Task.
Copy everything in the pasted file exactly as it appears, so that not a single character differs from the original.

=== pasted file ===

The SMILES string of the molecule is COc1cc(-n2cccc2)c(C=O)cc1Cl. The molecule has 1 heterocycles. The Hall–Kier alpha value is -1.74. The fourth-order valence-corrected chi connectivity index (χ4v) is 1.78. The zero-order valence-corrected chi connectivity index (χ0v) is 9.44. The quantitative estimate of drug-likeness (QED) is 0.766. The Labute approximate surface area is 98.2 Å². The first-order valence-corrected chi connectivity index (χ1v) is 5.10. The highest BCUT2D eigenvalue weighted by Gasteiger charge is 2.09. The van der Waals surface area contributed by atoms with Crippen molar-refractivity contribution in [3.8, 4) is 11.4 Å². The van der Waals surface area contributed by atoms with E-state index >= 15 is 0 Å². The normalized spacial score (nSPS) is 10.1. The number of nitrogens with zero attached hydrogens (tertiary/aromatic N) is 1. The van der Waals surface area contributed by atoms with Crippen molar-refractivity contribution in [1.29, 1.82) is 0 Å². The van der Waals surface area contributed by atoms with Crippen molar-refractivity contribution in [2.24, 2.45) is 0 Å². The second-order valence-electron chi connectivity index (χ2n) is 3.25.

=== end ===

The SMILES string of the molecule is COc1cc(-n2cccc2)c(C=O)cc1Cl. The molecule has 1 heterocycles. The Hall–Kier alpha value is -1.74. The fourth-order valence-corrected chi connectivity index (χ4v) is 1.78. The zero-order valence-corrected chi connectivity index (χ0v) is 9.44. The quantitative estimate of drug-likeness (QED) is 0.766. The Labute approximate surface area is 98.2 Å². The first-order valence-corrected chi connectivity index (χ1v) is 5.10. The highest BCUT2D eigenvalue weighted by Gasteiger charge is 2.09. The van der Waals surface area contributed by atoms with Crippen molar-refractivity contribution in [3.8, 4) is 11.4 Å². The van der Waals surface area contributed by atoms with E-state index >= 15 is 0 Å². The normalized spacial score (nSPS) is 10.1. The number of nitrogens with zero attached hydrogens (tertiary/aromatic N) is 1. The van der Waals surface area contributed by atoms with Crippen molar-refractivity contribution in [1.29, 1.82) is 0 Å². The van der Waals surface area contributed by atoms with Crippen molar-refractivity contribution in [2.24, 2.45) is 0 Å². The second-order valence-electron chi connectivity index (χ2n) is 3.25.